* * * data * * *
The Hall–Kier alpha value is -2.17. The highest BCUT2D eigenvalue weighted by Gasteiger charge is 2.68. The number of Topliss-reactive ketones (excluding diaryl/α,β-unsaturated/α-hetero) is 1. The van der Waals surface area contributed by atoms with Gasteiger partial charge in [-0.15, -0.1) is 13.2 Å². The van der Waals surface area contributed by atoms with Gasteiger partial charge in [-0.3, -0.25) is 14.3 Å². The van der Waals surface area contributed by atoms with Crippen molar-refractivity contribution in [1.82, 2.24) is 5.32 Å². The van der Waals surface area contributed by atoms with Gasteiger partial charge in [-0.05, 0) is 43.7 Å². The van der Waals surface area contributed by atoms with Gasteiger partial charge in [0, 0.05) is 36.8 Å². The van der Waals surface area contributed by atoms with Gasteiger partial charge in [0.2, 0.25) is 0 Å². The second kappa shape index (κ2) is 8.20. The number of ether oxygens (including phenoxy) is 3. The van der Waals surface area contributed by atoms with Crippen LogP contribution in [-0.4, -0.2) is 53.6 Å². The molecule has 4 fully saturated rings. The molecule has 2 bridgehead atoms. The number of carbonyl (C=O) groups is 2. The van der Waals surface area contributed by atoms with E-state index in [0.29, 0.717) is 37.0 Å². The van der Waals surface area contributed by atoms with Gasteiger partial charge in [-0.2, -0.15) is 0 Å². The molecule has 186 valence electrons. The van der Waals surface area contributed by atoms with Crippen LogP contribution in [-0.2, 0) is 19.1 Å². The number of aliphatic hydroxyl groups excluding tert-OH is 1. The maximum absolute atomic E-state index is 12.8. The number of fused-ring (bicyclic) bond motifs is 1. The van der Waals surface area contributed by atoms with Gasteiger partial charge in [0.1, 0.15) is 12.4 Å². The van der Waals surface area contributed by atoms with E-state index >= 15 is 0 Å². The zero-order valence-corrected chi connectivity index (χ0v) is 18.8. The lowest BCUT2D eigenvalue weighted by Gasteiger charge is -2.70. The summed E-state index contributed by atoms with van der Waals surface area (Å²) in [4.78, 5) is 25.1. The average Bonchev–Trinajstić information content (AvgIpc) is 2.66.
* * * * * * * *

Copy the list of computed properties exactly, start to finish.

The Hall–Kier alpha value is -2.17. The highest BCUT2D eigenvalue weighted by Gasteiger charge is 2.68. The number of Topliss-reactive ketones (excluding diaryl/α,β-unsaturated/α-hetero) is 1. The van der Waals surface area contributed by atoms with Gasteiger partial charge in [-0.15, -0.1) is 13.2 Å². The van der Waals surface area contributed by atoms with Gasteiger partial charge in [-0.3, -0.25) is 14.3 Å². The van der Waals surface area contributed by atoms with Crippen molar-refractivity contribution in [1.82, 2.24) is 5.32 Å². The van der Waals surface area contributed by atoms with Gasteiger partial charge in [-0.05, 0) is 43.7 Å². The van der Waals surface area contributed by atoms with Gasteiger partial charge in [0, 0.05) is 36.8 Å². The van der Waals surface area contributed by atoms with Gasteiger partial charge in [0.2, 0.25) is 0 Å². The second kappa shape index (κ2) is 8.20. The number of ether oxygens (including phenoxy) is 3. The van der Waals surface area contributed by atoms with Crippen LogP contribution in [-0.4, -0.2) is 53.6 Å². The molecule has 4 fully saturated rings. The molecule has 2 bridgehead atoms. The number of carbonyl (C=O) groups is 2. The van der Waals surface area contributed by atoms with E-state index in [0.29, 0.717) is 37.0 Å². The van der Waals surface area contributed by atoms with Gasteiger partial charge in [-0.2, -0.15) is 0 Å². The molecule has 186 valence electrons. The van der Waals surface area contributed by atoms with Crippen LogP contribution in [-0.2, 0) is 19.1 Å². The number of aliphatic hydroxyl groups excluding tert-OH is 1. The maximum absolute atomic E-state index is 12.8. The number of fused-ring (bicyclic) bond motifs is 1. The van der Waals surface area contributed by atoms with Gasteiger partial charge in [0.1, 0.15) is 12.4 Å². The van der Waals surface area contributed by atoms with E-state index >= 15 is 0 Å². The zero-order valence-corrected chi connectivity index (χ0v) is 18.8. The lowest BCUT2D eigenvalue weighted by Gasteiger charge is -2.70. The summed E-state index contributed by atoms with van der Waals surface area (Å²) in [4.78, 5) is 25.1. The average Bonchev–Trinajstić information content (AvgIpc) is 2.66.